I have been writing some lyrics the last few years; a few months ago, I managed to corner my guitar phenom nephew and had him write me some backing music to what I considered to be my best chance at a hit. He added in some rhythm tracks, and I am pleased to say my nephew did a good job – we now have a solid demo of a song we have written. It’s rough, it could use some tweaking by folks who know what they are doing, but it shows real potential: the makings of a hit song are all there.

Now that I have actual proof I can do my part, I’ve been showing lyrics off to friends, and so far, even the cheesy songs read pretty good to them. I’ve got the beginnings of one song started with my good buddy and band leader; I’ve got another sent off to my phenom nephew; I’ve got another sitting with a keyboardist friend; and I waiting to hear back from my other guitarist about maybe taking on a pop rock ditty I’ve got rumbling around in my head. With a fair bit off luck and some hard work, I might be able to get all my lyrics set to music in the next few weeks.

What to do after that is another obstacle.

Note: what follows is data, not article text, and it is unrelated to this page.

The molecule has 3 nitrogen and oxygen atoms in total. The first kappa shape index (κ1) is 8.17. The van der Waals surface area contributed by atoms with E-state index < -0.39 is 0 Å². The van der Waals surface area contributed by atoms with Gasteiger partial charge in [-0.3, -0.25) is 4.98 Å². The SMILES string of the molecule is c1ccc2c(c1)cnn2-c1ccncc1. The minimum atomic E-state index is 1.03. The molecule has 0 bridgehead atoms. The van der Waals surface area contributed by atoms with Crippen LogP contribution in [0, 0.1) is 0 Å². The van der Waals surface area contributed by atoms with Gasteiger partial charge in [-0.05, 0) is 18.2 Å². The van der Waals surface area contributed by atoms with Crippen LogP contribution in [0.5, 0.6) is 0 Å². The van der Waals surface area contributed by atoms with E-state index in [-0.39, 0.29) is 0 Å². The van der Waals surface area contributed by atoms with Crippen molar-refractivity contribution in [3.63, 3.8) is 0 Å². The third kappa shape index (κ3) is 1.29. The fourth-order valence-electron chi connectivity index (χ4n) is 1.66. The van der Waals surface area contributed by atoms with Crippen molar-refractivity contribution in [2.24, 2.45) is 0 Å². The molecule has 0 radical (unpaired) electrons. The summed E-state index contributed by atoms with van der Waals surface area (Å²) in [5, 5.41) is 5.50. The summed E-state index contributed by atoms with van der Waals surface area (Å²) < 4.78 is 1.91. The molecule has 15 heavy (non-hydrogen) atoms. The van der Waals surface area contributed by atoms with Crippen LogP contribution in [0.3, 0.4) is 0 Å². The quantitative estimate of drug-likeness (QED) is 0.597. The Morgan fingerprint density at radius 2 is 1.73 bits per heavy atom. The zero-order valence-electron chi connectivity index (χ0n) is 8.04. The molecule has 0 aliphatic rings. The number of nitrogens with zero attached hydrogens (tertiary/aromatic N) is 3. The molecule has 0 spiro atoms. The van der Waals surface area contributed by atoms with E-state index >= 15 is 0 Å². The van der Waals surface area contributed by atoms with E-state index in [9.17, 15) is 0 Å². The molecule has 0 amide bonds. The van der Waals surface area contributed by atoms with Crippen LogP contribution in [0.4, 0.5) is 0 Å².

I wrote last summer about how the band was pushing up against that invisible line that separates one professional tier from the next, and what that might entail. One option is to become a tribute band, which are big in these parts these days; another is to add more variety of songs to our sets, become a full-on party band, which are also big in these parts; and the last option (and my personal favorite) is to start writing and producing our own songs, start marketing ourselves as both a cover band and an originals band. But that’s IF the band wants to try and make the jump up to the next tier. That next tier comes with a new set of responsibilities: an increased workload both out front and behind the scenes, the possibility of needing to bring on a manager and side players, a harder push with the band’s marketing, and on and on and on. Playing the bike rallies, playing the dive bars isn’t all that lucrative, but it is FUN, and more than a good enough time to make all the hassles to book the gig worth the time and effort – that isn’t a guarantee when you’re looking to book festivals, outdoor stages, and bigger bar venues. It definitely means it’s now your full-time job, regardless of how well or not well you are getting paid.